Kanye West has never been famous for his impeccable judgment. He has, however, enjoyed a certain amount of respect stemming from his anti-racist politics. While West’s oeuvre often dips into meditations on blackness in America, his most profound political statement came when he publicly called out George W. Bush in the wake of Hurricane Katrina. It’s the sort of pop-culture moment that isn’t easily forgotten. Unfortunately, from writing checks to aspiring Rachel Dolezals to coming for Beyoncé and Jay Z in public, West has gone out of his way to contradict everything he once stood for. Instead of speaking truth to power, he’s retroactively supporting Donald Trump.
Of course, it’s hard to know which of West’s rants and actions this year were tied to his deteriorating mental health. When West was hospitalized due to what was reported to be temporary psychosis, fans hoped that their hero would come back more principled and clearheaded than ever. Instead, a recently released West decided to visit the president-elect at Trump Tower, becoming one of the very first A-list celebrities to meet with the future leader of the hopefully still-free world. In a shocking blow to the iconic rapper’s legacy and to Kim Kardashian West’s brand, we have to call it: 2016 Kanye is canceled.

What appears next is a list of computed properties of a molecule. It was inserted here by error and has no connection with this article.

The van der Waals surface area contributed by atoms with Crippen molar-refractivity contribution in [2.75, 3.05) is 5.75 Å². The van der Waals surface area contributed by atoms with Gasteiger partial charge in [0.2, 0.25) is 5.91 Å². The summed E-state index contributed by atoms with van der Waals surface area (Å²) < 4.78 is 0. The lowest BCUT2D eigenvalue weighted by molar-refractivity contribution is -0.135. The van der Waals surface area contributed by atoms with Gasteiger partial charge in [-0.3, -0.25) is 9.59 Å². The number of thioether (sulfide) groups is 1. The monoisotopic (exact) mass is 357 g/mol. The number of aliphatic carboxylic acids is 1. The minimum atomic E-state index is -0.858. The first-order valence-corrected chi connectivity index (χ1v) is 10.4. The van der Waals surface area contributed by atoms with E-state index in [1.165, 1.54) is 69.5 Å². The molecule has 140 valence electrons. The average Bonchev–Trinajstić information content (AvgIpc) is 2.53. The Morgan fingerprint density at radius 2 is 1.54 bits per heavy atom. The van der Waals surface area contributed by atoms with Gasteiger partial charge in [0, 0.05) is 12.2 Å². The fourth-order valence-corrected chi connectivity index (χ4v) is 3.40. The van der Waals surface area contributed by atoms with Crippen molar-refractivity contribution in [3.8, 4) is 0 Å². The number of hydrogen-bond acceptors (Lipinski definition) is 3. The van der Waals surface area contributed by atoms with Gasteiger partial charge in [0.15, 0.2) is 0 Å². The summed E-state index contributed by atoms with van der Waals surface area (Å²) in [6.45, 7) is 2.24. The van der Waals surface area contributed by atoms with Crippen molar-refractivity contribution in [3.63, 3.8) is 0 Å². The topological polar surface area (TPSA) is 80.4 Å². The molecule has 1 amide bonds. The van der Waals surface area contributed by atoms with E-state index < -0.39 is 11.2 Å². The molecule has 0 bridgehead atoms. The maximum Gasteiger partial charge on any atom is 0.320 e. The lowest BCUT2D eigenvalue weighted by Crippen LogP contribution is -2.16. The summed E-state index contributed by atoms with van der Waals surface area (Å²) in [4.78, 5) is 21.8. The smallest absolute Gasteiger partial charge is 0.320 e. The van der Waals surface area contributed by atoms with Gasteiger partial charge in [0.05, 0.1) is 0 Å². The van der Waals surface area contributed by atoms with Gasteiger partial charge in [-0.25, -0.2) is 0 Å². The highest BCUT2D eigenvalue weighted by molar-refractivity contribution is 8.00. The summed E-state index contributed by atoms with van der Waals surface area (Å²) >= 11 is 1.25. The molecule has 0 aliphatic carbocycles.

In light of Amber Heard’s domestic-abuse allegations, Depp actually belongs in a separate, million-word-long list of accused male abusers who deserve to be canceled, but aren’t. Still, let’s approach 2017 with some completely unwarranted optimism, and imagine a world in which possibly beating your wife is actually seen as a career impediment.
You’ll always remember exactly where you were the moment you realized that Taylor Swift was canceled. For me, it was all the way back in October 2015, when The Weeknd recalled TayTay non-consensually stroking his hair at a party. Swift has always been a polarizing figure. As a country crossover, Taylor once bet that her saccharine appeal would set her apart from all of those belly-button-ring-wearing pop-star floozies. Of course, there are a million ways to hate a woman. While Swift’s good-girl image appealed to parents who thought that underage singers had become oversexed, her approach struck some listeners as exploitative. After all, Taylor is famous for dating boys, dumping them, and then writing extremely pointed hit singles. Think PG revenge porn, but with way more acoustic guitar.